On March 18, in the PowerSource section, the Post-Gazette published a guest column whose authors included Sharon Ward of the left-leaning Pennsylvania Budget and Policy Center (“Let’s Take a Common Approach to Shale Taxation”), advocating for a standard severance tax rate on natural gas extraction in Pennsylvania, Ohio and West Virginia.
Plans to levy a standard severance tax fail to consider the immense tax burden that Pennsylvania businesses already face. Our state has the unfortunate distinction as one of the worst in the nation when it comes to taxing employers. Our corporate income tax of 9.99 percent is the highest effective rate in America, and we are one of only two states to cap net operating loss deductions.
Contrary to assumptions made in the column, taxes do not exist in a vacuum. They operate as layers of costs borne by all taxpayers. To assert that a standard severance tax would eliminate competition among Marcellus Shale states is naive, at best.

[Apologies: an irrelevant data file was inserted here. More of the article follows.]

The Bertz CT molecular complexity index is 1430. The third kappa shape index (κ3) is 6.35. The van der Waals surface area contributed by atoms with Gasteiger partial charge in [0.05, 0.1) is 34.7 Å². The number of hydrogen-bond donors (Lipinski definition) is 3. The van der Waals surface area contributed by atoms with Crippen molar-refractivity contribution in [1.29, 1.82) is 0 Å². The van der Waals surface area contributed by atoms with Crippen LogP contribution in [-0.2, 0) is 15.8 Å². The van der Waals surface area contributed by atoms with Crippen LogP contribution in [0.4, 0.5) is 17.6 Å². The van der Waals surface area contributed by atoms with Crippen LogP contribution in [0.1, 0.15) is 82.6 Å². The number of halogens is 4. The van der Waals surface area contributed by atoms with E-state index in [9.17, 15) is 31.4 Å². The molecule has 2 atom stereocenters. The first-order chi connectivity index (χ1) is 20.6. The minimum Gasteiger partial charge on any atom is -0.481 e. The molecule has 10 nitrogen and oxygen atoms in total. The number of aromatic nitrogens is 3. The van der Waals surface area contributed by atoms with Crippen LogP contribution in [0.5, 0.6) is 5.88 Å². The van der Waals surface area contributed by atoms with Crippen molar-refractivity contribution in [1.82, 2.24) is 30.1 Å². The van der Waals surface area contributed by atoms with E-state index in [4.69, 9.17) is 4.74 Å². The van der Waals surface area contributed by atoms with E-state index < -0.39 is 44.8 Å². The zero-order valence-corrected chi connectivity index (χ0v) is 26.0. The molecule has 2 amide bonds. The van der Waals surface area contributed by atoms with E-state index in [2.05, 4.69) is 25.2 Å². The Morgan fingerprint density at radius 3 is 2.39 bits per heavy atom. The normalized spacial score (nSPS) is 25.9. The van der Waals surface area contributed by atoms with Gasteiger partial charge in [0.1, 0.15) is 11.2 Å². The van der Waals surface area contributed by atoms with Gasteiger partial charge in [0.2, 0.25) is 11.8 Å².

A standard tax rate would put Pennsylvania at a competitive disadvantage since our impact fee — which brings in $200 million annually — is a more reasonable rate than the 5 percent severance tax levied in West Virginia. Furthermore, since West Virginia’s corporate tax rate is 6.5 percent — nearly four points lower than Pennsylvania’s — matching its severance tax would make our uncompetitive corporate tax rate that much worse.
Pennsylvania’s impact fee is working, and our state is leading the way in growing the natural gas industry. Putting this growth at risk by adding more taxes is bad economic policy, and it will only prove that Pennsylvania’s loss will be Ohio and West Virginia’s gain.
President and CEO
PA Chamber of Business and Industry